Facebook has begun a huge privacy campaign in preparation for strict new EU data protection laws.
The General Data Protection Legislation (opens in new tab) (GDPU) comes into force on May 25, and companies breaching it face a fine of 4% of their annual global turnover, or €20 million – whichever is higher.
Facebook users in the EU will soon see a notification in their news feed prompting them to take a 'privacy check-up' and make sure they're comfortable with their current sharing settings.
New educational videos will also appear in feeds, explaining how to delete old posts, control the data Facebook shares with advertisers, and what happens if you delete your account.
In preparation for the new laws, and to coincide with Data Privacy Day, Facebook has announced seven 'privacy principles', which it says guide how it handles your personal information:
- We give you control of your privacy
- We help people understand how their data is used
- We design privacy into our products from the outset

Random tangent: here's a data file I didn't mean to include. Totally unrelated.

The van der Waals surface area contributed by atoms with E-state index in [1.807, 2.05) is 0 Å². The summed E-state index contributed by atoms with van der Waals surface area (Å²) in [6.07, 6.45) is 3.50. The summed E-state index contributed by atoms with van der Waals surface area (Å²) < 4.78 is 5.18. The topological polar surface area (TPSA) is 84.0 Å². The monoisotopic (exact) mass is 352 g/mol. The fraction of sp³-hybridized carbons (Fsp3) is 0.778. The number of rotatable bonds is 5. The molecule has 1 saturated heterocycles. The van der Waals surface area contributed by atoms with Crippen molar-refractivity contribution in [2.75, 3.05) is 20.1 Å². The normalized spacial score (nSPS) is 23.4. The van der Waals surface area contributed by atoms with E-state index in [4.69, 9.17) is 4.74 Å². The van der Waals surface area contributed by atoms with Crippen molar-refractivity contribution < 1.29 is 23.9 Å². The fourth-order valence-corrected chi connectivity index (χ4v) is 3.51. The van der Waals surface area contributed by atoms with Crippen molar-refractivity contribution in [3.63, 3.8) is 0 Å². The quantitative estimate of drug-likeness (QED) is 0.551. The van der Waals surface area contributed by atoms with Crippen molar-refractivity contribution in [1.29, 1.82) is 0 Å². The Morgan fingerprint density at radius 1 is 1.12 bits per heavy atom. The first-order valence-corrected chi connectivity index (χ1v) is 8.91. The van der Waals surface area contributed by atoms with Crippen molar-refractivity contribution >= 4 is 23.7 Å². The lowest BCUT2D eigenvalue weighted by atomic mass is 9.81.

- We work hard to keep your information secure
- You own and can delete your information
- Improvement is constant
- We are accountable
It's no surprise that these tie neatly with the key requirements of the GDPU (opens in new tab):
- Users must be notified of data breaches within 72 hours
- Users should have free access to their personal data
- Users should be able to erase their personal data (the right to be forgotten)
- Users should be able to transfer their personal data to another controller
- Systems should be designed with privacy in mind from the outset
The company is also launching a new Privacy Center, as described by chief operating officer Sheryl Sandberg at a company event (opens in new tab) in Brussels last week.
“Our apps have long been focused on giving people transparency and control and this gives us a very good foundation to meet all the requirements of the GDPR and to spur us on to continue investing in products and in educational tools to protect privacy,” Sandberg said.
Cleaning up Facebook
Sandberg reiterated CEO Mark Zuckerberg's admission that Facebook must do more to combat abuse, as well as interference in elections.
“The world feels anxious and divided, and Facebook has a lot to do,” Zuckerberg said in a post on his personal account earlier this month. “Whether it’s protecting our community from abuse and hate, defending against interference by nation states, or making sure that time spent on Facebook is time well spent.”